Aging also increases your risk for the two most common dental diseases, tooth decay and periodontal (gum) disease. Although different in the way they infect oral tissues, both can ultimately cause tooth and bone loss. Prevention is your best strategy—through daily oral hygiene and visiting the dentist regularly to keep the dental plaque that fuels both diseases from building up on your teeth.
You should also see your dentist at the first sign of a toothache, unusual spots on the teeth and swollen or bleeding gums. These are all indicative of infection—and the sooner you’re diagnosed and treated, the more quickly you can return to optimum oral health.
Aging can bring other health conditions, and some of the medications to manage them could reduce your mouth’s saliva flow. Because saliva fights dental infections and helps restore enamel after acid attacks, “dry mouth” can increase your disease risk. If you’re noticing this, speak with your doctor about your medications, ask us about saliva boosters, and drink more water.
Finally, have any existing restorations checked regularly, especially dentures, which can lose their fit. Loose dentures may also be a sign of continuing bone loss in the jaw, a consequence of losing teeth. If so, consider dental implants: The design of this premier tooth restoration can help curb bone loss by encouraging new growth.
There’s a lot to keep up with health-wise if you want your senior years to be full of vim and vigor. Be sure your teeth and gums are part of that upkeep.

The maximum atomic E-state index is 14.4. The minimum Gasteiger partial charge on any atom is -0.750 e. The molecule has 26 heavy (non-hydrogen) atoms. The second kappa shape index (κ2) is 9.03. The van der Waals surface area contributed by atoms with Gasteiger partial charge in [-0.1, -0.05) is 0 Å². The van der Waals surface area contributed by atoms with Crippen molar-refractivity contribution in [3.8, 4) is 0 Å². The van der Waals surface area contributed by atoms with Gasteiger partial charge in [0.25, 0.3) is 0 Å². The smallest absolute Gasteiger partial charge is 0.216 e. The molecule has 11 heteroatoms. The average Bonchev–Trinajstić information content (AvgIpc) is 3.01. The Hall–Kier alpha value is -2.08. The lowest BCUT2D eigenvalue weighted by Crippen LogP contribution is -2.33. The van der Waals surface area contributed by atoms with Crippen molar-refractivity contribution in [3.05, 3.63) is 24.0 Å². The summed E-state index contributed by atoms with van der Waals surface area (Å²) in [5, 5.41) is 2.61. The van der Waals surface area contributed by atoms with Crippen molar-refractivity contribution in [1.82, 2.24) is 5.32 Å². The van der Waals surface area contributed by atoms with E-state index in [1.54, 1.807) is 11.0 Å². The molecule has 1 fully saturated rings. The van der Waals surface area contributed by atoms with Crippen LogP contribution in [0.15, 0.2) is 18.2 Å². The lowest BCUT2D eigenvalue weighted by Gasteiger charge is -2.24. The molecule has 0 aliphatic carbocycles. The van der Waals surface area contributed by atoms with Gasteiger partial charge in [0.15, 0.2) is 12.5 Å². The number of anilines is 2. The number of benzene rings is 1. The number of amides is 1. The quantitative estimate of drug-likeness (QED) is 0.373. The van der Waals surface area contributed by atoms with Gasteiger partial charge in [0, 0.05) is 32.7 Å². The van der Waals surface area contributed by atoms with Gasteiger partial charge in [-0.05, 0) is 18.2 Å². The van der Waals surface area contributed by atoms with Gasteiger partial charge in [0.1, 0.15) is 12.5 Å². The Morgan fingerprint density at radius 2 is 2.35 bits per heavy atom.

If you would like more information about protecting your dental health as you age, please contact us or schedule a consultation. To learn more, read the Dear Doctor magazine articles “Understanding Aging Makes Beauty Timeless” and “Dry Mouth: Causes and Treatment for This Common Problem.”
After several treatment sessions your periodontal (gum) disease is under control. But, while we may have won this battle, the war rages on. To keep an infection from re-occurring we'll have to remain on guard.
Gum disease begins and thrives on a thin film of bacteria and food particles on tooth surfaces called plaque. The infection usually begins as gingivitis, which causes the gums to become red and swollen (inflamed). Untreated it can develop into periodontitis, a more advanced form that progresses deeper into the gum tissues resulting in bone loss.
To treat the disease, we must remove all the plaque and calculus (hardened plaque deposits) we can find no matter how deeply they've penetrated below the gum line. Since the deeper it extends the more likely surgical techniques may be necessary to consider, it's better to catch the disease in its earliest stages when plaque can be removed with hand instruments or ultrasonic equipment.
The appropriate treatment technique can effectively stop and even reverse gum disease's effects — but it won't change your susceptibility. Constant vigilance is the best way to significantly reduce your risk of another episode. In this case, our prevention goal is the same as in treatment: remove plaque.